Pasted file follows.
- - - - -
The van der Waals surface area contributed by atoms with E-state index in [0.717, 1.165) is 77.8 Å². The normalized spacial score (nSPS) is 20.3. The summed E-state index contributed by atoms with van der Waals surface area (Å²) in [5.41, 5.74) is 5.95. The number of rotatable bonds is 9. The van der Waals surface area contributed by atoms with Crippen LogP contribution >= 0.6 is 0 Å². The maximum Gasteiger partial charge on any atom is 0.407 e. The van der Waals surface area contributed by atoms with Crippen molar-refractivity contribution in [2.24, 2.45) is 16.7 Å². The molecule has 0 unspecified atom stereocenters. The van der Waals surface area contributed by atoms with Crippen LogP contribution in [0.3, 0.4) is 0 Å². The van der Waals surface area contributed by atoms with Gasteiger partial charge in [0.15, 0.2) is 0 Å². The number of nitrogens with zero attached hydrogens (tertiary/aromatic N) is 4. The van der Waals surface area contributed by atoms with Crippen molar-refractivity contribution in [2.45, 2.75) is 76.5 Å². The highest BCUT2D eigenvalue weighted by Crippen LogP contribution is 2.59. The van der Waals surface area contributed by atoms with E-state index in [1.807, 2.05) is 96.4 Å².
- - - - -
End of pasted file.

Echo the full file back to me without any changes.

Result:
The van der Waals surface area contributed by atoms with E-state index in [0.717, 1.165) is 77.8 Å². The normalized spacial score (nSPS) is 20.3. The summed E-state index contributed by atoms with van der Waals surface area (Å²) in [5.41, 5.74) is 5.95. The number of rotatable bonds is 9. The van der Waals surface area contributed by atoms with Crippen LogP contribution >= 0.6 is 0 Å². The maximum Gasteiger partial charge on any atom is 0.407 e. The van der Waals surface area contributed by atoms with Crippen molar-refractivity contribution in [2.24, 2.45) is 16.7 Å². The molecule has 0 unspecified atom stereocenters. The van der Waals surface area contributed by atoms with Crippen LogP contribution in [0.3, 0.4) is 0 Å². The van der Waals surface area contributed by atoms with Gasteiger partial charge in [0.15, 0.2) is 0 Å². The number of nitrogens with zero attached hydrogens (tertiary/aromatic N) is 4. The van der Waals surface area contributed by atoms with Crippen molar-refractivity contribution in [2.45, 2.75) is 76.5 Å². The highest BCUT2D eigenvalue weighted by Crippen LogP contribution is 2.59. The van der Waals surface area contributed by atoms with E-state index in [1.807, 2.05) is 96.4 Å².